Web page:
A collection of historic reviews and articles on Sherlockian theatrical performances from contemporary newspapers.

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The Bank of England (Max Goldberg)
(Henry Johnston’s Company)
September 26 - ?: Gaiety Theatre, Dundee, Scotland

(Information above on performance dates is derived from newspaper archives and is therefore likely to be incomplete.)


There was a fairly large house at the Gaiety Theatre last night when an excellent interpretation of Max Goldberg’s domestic play entitled “The Bank of England” was given by Mr Henry Johnston’s Company. The play abounds with exciting incidents relative to forged notes and attempts to rob the bank.

Principal interest centres round the appearance of Mr Hubert S. Chambers as the famous “Sherlock Holmes,” and of his part he gave an excellent interpretation, the manner in which he unravelled the great mystery of the forgery eliciting the well-merited applause of the audience.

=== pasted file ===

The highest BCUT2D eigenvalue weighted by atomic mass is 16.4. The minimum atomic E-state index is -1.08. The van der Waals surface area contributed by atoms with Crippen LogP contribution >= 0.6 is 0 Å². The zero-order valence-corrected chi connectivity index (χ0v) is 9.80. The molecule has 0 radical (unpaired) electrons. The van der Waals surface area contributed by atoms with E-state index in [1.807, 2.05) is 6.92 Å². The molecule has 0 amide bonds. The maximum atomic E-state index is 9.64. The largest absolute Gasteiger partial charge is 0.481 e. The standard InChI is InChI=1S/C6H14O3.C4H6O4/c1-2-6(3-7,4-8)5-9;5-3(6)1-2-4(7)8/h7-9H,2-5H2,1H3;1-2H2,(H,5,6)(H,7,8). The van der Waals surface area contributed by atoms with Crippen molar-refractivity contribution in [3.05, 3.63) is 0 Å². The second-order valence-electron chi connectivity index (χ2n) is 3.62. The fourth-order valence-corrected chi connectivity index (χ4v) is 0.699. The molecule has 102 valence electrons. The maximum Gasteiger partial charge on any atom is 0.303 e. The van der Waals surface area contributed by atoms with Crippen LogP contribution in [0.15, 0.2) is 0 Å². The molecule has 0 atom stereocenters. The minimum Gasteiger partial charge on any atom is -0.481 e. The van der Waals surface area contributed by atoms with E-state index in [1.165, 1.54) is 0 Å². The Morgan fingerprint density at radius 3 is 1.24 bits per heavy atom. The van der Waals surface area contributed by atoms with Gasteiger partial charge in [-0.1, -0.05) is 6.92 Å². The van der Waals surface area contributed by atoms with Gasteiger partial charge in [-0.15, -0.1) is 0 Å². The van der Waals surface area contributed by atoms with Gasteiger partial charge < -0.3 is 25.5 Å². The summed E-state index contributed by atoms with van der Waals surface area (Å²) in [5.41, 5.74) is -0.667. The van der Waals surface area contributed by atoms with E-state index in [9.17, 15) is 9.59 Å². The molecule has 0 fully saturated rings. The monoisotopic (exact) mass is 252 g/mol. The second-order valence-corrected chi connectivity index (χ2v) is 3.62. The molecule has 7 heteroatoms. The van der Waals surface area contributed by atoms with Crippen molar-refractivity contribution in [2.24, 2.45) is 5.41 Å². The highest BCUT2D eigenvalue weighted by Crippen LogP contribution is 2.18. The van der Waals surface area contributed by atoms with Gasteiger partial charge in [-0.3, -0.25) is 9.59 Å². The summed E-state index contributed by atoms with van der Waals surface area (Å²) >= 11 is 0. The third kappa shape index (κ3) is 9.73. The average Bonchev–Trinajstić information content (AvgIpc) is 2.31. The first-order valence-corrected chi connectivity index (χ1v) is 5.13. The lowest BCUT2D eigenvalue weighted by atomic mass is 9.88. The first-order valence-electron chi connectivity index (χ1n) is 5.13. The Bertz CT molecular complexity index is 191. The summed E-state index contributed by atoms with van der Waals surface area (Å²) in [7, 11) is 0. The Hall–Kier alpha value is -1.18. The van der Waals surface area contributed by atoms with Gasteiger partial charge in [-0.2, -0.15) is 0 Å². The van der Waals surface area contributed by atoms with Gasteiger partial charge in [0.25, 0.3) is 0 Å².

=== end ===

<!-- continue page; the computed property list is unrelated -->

Mr Edwin Walton made a capital Sir Sidney Barraclough, while Mr Alfred Hilliard performed the part of Eric Dane in a quiet but taking manner. Mr Juan de Alberti made a capital villainous Director, and perhaps he was seen at his best in the attempt to rob the bank. He was ably assisted in his designs by Gordon Isaac, a half-bred Jew, a part capably performed by Mr Charles Ninian.

Miss Ada Collins gave a good rendering of the part of Sylvia Barraclough, her sympathetic and quiet ways taking with the audience. As an American widow, Miss Marie Loreth was quite a success, and especially was she amusing in her endeavours to captivate the famous detective.

Miss Amy Ellam as Margaret Dane, the victim of Hartley’s hate, also performed her part well. The comic element was supplied by Mr Charles Goff as Tommy Sprout, a racing man.

Dundee Evening Telegraph, Tuesday 27 September 1904
found at www.britishnewspaperarchive.co.uk